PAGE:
What are some of your difficult behaviors that would be hard for your partner to live with? We get so preoccupied with how hard it can be to live with our partner, we forget how hard it would be to live with us. One aggravating trait I have that can be hard for my wife is I can be impulsive. This came out several years ago when I passed my licensure exam as a psychologist. And if you know anything about the mental health field, it's a long journey to get licensed. You have to go through undergrad for four years, then graduate school for five years, then post doctorate hours for four years, and then you're able to take your licensure exam. It was the hardest test I've ever taken because it covered my entire doctorate degree. I thought for sure I failed but I passed and felt I deserved a reward. So, I told my wife I thought I should buy a sports car! She quickly disliked the idea because we have four kids and sports cars don't have a back seat. And we live in Colorado where there's ice and snow and sports cars are rear wheel drive. Despite her disapproval, the next day I decided to browse. By the way, it's a bad idea if you know your spouse is not on board to go browsing. But that's what I did. I went browsing and pulled into a dealership and there in the showroom was the most beautiful convertible sports car I had ever seen. It was a few years old so a great deal and I went into a frenzy. I called my wife and told her I found the perfect car and rambled about it for several minutes. She quickly reminded me all the reasons it was a bad idea. But, the last thing she said was, "I'll let you decide." As I hung up the phone, all I remembered from the conversation was her saying "I'll let you decide." So I raced over to the sales lady and I told her I'll buy it. Driving home I was ecstatic and couldn't stop smiling, despite getting bugs in my teeth since the top was down.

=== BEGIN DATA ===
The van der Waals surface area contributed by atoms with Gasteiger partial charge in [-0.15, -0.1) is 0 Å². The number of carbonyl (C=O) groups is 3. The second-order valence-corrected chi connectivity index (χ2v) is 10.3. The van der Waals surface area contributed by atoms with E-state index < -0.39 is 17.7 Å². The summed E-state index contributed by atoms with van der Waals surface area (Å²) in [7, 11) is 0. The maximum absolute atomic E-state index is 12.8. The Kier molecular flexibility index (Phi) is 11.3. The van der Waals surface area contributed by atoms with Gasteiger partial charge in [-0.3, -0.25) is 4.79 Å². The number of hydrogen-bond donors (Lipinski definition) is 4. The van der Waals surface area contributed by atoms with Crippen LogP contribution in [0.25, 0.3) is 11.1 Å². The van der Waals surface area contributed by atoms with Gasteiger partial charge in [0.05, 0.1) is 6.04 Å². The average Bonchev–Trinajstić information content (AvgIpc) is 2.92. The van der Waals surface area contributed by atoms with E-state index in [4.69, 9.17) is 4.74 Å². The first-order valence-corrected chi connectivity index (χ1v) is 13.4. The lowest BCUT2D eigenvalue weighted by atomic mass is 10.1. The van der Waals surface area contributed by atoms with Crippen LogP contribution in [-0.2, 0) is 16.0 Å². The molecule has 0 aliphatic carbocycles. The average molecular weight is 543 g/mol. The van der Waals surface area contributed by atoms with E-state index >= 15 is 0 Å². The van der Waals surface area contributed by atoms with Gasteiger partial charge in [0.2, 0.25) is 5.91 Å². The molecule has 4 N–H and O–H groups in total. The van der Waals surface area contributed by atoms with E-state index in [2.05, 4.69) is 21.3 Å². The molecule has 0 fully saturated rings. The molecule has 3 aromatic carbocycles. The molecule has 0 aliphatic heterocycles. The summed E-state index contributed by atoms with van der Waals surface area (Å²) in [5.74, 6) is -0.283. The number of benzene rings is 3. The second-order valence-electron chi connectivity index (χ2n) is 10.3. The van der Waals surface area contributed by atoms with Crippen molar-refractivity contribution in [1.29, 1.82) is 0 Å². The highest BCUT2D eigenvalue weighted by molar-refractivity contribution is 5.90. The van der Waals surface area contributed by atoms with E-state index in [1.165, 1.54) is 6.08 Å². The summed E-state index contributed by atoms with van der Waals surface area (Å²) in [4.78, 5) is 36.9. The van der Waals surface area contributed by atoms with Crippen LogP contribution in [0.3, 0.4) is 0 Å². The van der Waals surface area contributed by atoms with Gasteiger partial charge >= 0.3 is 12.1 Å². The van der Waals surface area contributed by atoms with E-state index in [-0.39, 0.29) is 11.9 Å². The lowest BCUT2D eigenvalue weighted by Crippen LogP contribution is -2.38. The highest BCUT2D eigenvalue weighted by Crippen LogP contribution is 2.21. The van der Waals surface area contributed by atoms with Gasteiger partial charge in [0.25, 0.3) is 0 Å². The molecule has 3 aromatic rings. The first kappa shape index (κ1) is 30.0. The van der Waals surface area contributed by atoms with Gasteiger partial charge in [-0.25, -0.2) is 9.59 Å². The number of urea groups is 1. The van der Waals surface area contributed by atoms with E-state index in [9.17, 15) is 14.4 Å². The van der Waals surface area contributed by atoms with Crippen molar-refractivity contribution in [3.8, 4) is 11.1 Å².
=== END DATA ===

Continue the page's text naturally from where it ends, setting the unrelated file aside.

I got home and my wife was immediately upset. I reminded her how she said it was my choice, but she said I should have known better. Within the next few days the car started creating problems. My wife began asking me to help carpool the kids and every time I wasn't able to because the car had no backseat and they were too small for the front seat. Then an idea came to me. I'll make reservations at a nice restaurant in Boulder and teach my wife to drive the stick shift in the sports car and maybe she'll fall in love with it and feel like it's her car. So, we got a babysitter, got dressed up and off we went with her behind the wheel. Little did I know boulder was having an ice storm. So as we entered into Boulder, I start seeing cars spinning out on the side of the road and right then my wife lost control of the car and we did three 360's then slammed into the median. Thankfully, we weren't going fast enough to get hurt but she looked at me without saying a word and I knew I needed to get rid of the car. So, the next day I drove it right back to the dealership and traded it in for a more family friendly car. I had it for six weeks. I share all that to demonstrate what it's like to be married to me at times and that's important for me to remember.
So remember, the five keys to accepting differences with your partner is to think of their difficult trait as an amusing part of who they are, consider what made them that way, identify the silver lining, focus on their other positive qualities, and remember what it's like to live on the other side of you.